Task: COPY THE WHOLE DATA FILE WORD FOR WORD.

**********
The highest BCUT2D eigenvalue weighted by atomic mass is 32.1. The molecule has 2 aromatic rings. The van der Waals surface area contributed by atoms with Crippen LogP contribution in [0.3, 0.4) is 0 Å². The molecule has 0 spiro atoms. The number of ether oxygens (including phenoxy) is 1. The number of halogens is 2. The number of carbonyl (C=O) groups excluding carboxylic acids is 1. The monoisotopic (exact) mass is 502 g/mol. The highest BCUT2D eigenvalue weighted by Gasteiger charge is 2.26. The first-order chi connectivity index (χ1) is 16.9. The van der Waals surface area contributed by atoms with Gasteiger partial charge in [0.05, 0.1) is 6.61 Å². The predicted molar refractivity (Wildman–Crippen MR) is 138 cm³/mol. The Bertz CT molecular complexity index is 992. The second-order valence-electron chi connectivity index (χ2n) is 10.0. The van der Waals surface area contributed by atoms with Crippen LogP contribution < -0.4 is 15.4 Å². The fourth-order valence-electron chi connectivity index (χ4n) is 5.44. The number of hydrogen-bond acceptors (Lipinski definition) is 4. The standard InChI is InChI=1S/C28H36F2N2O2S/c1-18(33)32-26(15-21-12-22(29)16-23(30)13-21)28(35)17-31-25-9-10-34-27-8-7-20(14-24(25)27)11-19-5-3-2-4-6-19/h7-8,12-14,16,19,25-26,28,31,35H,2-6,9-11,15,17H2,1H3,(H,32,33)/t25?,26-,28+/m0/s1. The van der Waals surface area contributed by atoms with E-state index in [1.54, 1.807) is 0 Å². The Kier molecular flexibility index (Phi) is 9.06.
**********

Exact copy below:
The highest BCUT2D eigenvalue weighted by atomic mass is 32.1. The molecule has 2 aromatic rings. The van der Waals surface area contributed by atoms with Crippen LogP contribution in [0.3, 0.4) is 0 Å². The molecule has 0 spiro atoms. The number of ether oxygens (including phenoxy) is 1. The number of halogens is 2. The number of carbonyl (C=O) groups excluding carboxylic acids is 1. The monoisotopic (exact) mass is 502 g/mol. The highest BCUT2D eigenvalue weighted by Gasteiger charge is 2.26. The first-order chi connectivity index (χ1) is 16.9. The van der Waals surface area contributed by atoms with Gasteiger partial charge in [0.05, 0.1) is 6.61 Å². The predicted molar refractivity (Wildman–Crippen MR) is 138 cm³/mol. The Bertz CT molecular complexity index is 992. The second-order valence-electron chi connectivity index (χ2n) is 10.0. The van der Waals surface area contributed by atoms with Crippen LogP contribution < -0.4 is 15.4 Å². The fourth-order valence-electron chi connectivity index (χ4n) is 5.44. The number of hydrogen-bond acceptors (Lipinski definition) is 4. The standard InChI is InChI=1S/C28H36F2N2O2S/c1-18(33)32-26(15-21-12-22(29)16-23(30)13-21)28(35)17-31-25-9-10-34-27-8-7-20(14-24(25)27)11-19-5-3-2-4-6-19/h7-8,12-14,16,19,25-26,28,31,35H,2-6,9-11,15,17H2,1H3,(H,32,33)/t25?,26-,28+/m0/s1. The van der Waals surface area contributed by atoms with E-state index in [1.54, 1.807) is 0 Å². The Kier molecular flexibility index (Phi) is 9.06.